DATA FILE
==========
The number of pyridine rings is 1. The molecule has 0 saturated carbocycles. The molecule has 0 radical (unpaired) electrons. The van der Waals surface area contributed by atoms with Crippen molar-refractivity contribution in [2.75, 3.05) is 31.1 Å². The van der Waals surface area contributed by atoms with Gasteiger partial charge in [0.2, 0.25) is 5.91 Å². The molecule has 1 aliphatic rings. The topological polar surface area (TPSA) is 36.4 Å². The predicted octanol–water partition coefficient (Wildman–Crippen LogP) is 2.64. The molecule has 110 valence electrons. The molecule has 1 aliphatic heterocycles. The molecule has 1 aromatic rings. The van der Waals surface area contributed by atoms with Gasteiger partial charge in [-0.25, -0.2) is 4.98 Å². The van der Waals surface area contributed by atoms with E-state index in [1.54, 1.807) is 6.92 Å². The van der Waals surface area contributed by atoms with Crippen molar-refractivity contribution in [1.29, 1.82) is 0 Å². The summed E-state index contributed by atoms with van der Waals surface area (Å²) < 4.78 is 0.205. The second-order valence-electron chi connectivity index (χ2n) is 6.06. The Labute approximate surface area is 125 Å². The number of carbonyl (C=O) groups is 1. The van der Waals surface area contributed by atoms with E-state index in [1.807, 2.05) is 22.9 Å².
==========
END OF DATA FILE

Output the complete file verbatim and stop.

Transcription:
The number of pyridine rings is 1. The molecule has 0 saturated carbocycles. The molecule has 0 radical (unpaired) electrons. The van der Waals surface area contributed by atoms with Crippen molar-refractivity contribution in [2.75, 3.05) is 31.1 Å². The van der Waals surface area contributed by atoms with Gasteiger partial charge in [0.2, 0.25) is 5.91 Å². The molecule has 1 aliphatic rings. The topological polar surface area (TPSA) is 36.4 Å². The predicted octanol–water partition coefficient (Wildman–Crippen LogP) is 2.64. The molecule has 110 valence electrons. The molecule has 1 aliphatic heterocycles. The molecule has 1 aromatic rings. The van der Waals surface area contributed by atoms with Gasteiger partial charge in [-0.25, -0.2) is 4.98 Å². The van der Waals surface area contributed by atoms with E-state index in [1.54, 1.807) is 6.92 Å². The van der Waals surface area contributed by atoms with Crippen molar-refractivity contribution in [1.29, 1.82) is 0 Å². The summed E-state index contributed by atoms with van der Waals surface area (Å²) < 4.78 is 0.205. The second-order valence-electron chi connectivity index (χ2n) is 6.06. The Labute approximate surface area is 125 Å². The number of carbonyl (C=O) groups is 1. The van der Waals surface area contributed by atoms with E-state index in [1.807, 2.05) is 22.9 Å².